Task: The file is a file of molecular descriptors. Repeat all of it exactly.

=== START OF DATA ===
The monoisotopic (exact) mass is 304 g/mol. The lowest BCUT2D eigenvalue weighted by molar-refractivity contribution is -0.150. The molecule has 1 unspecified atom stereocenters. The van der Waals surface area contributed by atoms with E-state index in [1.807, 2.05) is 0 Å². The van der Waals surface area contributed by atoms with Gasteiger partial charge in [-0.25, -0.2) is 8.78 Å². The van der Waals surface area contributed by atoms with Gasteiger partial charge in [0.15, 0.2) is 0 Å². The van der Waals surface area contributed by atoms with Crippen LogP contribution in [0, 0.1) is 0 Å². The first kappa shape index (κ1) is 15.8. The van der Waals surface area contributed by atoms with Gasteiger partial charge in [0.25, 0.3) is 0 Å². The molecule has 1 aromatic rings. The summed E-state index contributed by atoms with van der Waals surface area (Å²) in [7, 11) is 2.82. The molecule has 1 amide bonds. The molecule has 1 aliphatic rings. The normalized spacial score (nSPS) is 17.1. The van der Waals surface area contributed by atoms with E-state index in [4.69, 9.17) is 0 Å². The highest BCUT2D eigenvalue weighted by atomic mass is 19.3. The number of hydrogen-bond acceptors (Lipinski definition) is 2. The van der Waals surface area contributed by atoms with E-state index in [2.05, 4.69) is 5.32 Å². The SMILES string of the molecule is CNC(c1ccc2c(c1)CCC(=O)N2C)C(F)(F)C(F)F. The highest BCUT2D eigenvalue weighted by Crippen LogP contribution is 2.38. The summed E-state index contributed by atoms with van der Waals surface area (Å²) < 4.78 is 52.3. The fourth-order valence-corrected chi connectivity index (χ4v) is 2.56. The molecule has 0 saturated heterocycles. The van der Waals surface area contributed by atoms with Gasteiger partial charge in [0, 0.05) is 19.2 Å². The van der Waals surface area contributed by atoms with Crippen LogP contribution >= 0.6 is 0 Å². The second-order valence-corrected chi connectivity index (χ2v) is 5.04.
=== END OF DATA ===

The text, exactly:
The monoisotopic (exact) mass is 304 g/mol. The lowest BCUT2D eigenvalue weighted by molar-refractivity contribution is -0.150. The molecule has 1 unspecified atom stereocenters. The van der Waals surface area contributed by atoms with E-state index in [1.807, 2.05) is 0 Å². The van der Waals surface area contributed by atoms with Gasteiger partial charge in [-0.25, -0.2) is 8.78 Å². The van der Waals surface area contributed by atoms with Gasteiger partial charge in [0.15, 0.2) is 0 Å². The van der Waals surface area contributed by atoms with Crippen LogP contribution in [0, 0.1) is 0 Å². The first kappa shape index (κ1) is 15.8. The van der Waals surface area contributed by atoms with Gasteiger partial charge in [0.25, 0.3) is 0 Å². The molecule has 1 aromatic rings. The summed E-state index contributed by atoms with van der Waals surface area (Å²) in [7, 11) is 2.82. The molecule has 1 amide bonds. The molecule has 1 aliphatic rings. The normalized spacial score (nSPS) is 17.1. The van der Waals surface area contributed by atoms with E-state index in [4.69, 9.17) is 0 Å². The highest BCUT2D eigenvalue weighted by atomic mass is 19.3. The number of hydrogen-bond acceptors (Lipinski definition) is 2. The van der Waals surface area contributed by atoms with E-state index in [2.05, 4.69) is 5.32 Å². The SMILES string of the molecule is CNC(c1ccc2c(c1)CCC(=O)N2C)C(F)(F)C(F)F. The highest BCUT2D eigenvalue weighted by Crippen LogP contribution is 2.38. The summed E-state index contributed by atoms with van der Waals surface area (Å²) < 4.78 is 52.3. The fourth-order valence-corrected chi connectivity index (χ4v) is 2.56. The molecule has 0 saturated heterocycles. The van der Waals surface area contributed by atoms with Gasteiger partial charge in [0, 0.05) is 19.2 Å². The van der Waals surface area contributed by atoms with Crippen LogP contribution >= 0.6 is 0 Å². The second-order valence-corrected chi connectivity index (χ2v) is 5.04.